How does rising atmospheric CO2 affect marine organisms?

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Interactions Between Nitrogen, Water and Elevated CO2 for Six Perennial Plants
Arp, W.J., Van Mierlo, J.E.M., Berendse, F. and Snijders, W.  1998.  Interactions between elevated CO2 concentration, nitrogen and water: effects on growth and water use of six perennial plant species.  Plant, Cell and Environment 21: 1-11.

What was done
The authors grew six perennial plants common to The Netherlands in giant steel pots containing soil of high or low nitrogen content.  All were located within greenhouse compartments receiving 354 or 566 ppm CO2 for the first half of a two-year study designed to investigate the interactive effects of these variables on biomass production and water use.  In the second year, two levels of water stress were additionally imposed upon the plants to investigate three-way interactions.

What was learned
Elevated CO2 increased biomass production in all six species under conditions of optimal water supply, but only in the presence of high soil nitrogen; and under conditions of water stress, the plants responded even better.  Water-use efficiency also increased with atmospheric CO2 enrichment in all species but one; and this response, on average, was nearly twice as great for plants growing at high nitrogen as opposed to low nitrogen.  In considering the natures of the specific environments in which each species naturally grew, however, the authors noted that "results from the present experiment suggest that elevated CO2 tends to favor species already best adapted to their environments."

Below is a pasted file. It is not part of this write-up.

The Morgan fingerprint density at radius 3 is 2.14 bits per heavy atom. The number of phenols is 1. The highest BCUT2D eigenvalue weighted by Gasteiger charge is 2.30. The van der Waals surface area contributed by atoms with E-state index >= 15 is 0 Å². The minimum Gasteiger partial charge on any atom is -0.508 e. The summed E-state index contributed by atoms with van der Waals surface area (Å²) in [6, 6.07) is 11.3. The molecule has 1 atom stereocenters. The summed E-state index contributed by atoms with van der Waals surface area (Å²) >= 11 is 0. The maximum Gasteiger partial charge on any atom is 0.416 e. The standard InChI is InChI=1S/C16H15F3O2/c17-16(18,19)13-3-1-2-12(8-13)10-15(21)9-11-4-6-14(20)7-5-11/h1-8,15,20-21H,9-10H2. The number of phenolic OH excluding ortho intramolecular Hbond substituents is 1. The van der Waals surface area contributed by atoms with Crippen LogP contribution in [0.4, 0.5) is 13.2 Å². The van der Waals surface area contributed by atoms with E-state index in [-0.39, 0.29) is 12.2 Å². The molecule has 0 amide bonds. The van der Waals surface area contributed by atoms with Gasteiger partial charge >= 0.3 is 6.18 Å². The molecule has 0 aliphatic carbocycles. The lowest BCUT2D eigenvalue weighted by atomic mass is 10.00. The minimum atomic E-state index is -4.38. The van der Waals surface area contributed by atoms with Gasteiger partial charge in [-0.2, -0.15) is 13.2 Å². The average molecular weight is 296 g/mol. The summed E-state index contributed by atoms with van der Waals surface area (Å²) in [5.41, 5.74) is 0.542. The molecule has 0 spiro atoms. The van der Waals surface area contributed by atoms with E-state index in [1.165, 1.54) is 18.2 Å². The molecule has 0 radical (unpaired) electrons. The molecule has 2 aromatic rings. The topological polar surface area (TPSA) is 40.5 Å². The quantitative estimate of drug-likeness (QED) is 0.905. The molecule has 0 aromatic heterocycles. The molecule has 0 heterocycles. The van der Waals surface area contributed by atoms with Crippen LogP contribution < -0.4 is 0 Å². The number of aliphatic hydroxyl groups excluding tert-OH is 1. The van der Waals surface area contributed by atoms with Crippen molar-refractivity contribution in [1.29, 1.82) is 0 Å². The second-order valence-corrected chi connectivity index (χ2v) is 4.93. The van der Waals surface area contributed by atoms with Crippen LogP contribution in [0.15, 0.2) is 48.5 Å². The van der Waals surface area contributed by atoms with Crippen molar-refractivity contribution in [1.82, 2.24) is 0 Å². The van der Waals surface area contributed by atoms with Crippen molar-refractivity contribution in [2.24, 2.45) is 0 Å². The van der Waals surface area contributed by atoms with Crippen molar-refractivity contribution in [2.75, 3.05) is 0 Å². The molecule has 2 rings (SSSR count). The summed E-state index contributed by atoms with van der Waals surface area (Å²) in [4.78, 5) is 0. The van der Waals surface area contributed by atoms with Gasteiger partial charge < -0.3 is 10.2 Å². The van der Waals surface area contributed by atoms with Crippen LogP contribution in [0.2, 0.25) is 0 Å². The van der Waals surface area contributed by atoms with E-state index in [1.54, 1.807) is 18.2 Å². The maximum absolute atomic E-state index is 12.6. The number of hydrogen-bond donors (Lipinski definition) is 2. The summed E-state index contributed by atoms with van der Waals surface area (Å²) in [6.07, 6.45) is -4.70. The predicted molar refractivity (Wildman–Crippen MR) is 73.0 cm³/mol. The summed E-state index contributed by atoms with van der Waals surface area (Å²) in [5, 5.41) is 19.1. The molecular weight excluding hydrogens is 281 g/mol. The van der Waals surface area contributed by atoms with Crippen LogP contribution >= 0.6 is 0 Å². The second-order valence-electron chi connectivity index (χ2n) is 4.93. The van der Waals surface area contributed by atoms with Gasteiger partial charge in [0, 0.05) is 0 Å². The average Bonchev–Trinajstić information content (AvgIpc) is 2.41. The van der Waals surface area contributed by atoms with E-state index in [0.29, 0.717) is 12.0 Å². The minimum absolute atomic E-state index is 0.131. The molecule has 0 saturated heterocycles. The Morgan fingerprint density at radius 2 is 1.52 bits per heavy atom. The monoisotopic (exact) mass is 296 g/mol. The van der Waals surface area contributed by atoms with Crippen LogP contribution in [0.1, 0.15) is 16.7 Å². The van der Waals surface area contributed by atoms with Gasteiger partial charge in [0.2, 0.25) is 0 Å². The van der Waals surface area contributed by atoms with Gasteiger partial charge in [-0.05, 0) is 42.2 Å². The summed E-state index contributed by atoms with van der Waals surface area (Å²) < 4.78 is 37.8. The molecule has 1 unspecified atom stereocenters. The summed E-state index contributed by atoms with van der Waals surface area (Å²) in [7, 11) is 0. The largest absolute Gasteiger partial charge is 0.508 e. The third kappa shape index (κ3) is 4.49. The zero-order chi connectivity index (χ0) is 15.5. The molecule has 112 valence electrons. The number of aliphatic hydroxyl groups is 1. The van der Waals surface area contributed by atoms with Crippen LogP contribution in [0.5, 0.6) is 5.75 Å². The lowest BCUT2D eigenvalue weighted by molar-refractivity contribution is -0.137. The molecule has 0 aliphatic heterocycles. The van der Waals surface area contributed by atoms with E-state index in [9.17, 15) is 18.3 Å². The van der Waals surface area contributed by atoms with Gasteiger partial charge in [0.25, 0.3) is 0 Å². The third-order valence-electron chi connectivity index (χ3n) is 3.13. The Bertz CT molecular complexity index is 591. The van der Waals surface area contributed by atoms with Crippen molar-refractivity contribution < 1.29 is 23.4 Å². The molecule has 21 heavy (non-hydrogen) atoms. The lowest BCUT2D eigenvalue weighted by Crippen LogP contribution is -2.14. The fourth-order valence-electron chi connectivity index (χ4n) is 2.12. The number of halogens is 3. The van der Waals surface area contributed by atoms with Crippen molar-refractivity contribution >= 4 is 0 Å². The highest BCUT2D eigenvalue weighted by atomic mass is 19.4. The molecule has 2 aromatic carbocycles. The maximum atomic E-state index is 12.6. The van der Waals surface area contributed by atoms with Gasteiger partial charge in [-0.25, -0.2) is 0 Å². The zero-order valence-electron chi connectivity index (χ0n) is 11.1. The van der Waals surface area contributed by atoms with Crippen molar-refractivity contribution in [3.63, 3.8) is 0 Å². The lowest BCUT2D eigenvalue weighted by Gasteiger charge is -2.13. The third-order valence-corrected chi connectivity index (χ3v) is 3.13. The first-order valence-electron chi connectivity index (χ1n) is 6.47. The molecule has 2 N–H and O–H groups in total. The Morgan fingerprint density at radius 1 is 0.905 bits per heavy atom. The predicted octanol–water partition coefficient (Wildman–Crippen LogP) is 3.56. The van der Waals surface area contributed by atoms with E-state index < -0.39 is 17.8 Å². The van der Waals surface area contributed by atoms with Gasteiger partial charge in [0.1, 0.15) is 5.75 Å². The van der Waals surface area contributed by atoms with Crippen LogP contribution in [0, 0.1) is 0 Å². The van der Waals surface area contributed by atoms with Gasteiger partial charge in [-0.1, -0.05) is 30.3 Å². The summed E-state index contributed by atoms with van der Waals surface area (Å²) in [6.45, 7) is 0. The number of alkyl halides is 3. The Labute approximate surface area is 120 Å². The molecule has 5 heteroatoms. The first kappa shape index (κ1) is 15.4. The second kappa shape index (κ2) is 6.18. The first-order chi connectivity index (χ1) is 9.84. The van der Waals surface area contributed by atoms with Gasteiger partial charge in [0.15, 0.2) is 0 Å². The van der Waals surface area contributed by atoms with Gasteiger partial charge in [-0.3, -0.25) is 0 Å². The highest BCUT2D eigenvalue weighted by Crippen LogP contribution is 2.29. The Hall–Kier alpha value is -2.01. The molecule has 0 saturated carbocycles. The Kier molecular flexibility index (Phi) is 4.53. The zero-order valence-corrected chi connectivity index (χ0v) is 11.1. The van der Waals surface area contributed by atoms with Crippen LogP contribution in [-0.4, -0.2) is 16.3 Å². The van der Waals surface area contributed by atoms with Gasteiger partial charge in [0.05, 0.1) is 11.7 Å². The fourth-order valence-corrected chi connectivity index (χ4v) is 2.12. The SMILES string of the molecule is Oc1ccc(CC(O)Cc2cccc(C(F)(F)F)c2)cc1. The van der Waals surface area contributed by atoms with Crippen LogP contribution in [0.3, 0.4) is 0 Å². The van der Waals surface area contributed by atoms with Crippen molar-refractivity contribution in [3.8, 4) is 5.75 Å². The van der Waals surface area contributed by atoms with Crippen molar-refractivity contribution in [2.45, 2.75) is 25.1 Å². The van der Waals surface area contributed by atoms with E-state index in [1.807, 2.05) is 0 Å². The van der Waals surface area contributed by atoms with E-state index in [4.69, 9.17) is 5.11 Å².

What it means
This study suggests that as the CO2 content of the air continues to rise, species adapted to particular environments of low or high nitrogen and low or high water will likely become even better adapted to their environments.  In the authors' own words, "a rise in CO2 would not change the relationships between plant species in the natural environment, but would reinforce existing ones."  Hence, rising CO2 levels should be a positive force for helping to maintain species diversity within natural ecosystems.

Reviewed 1 December 1998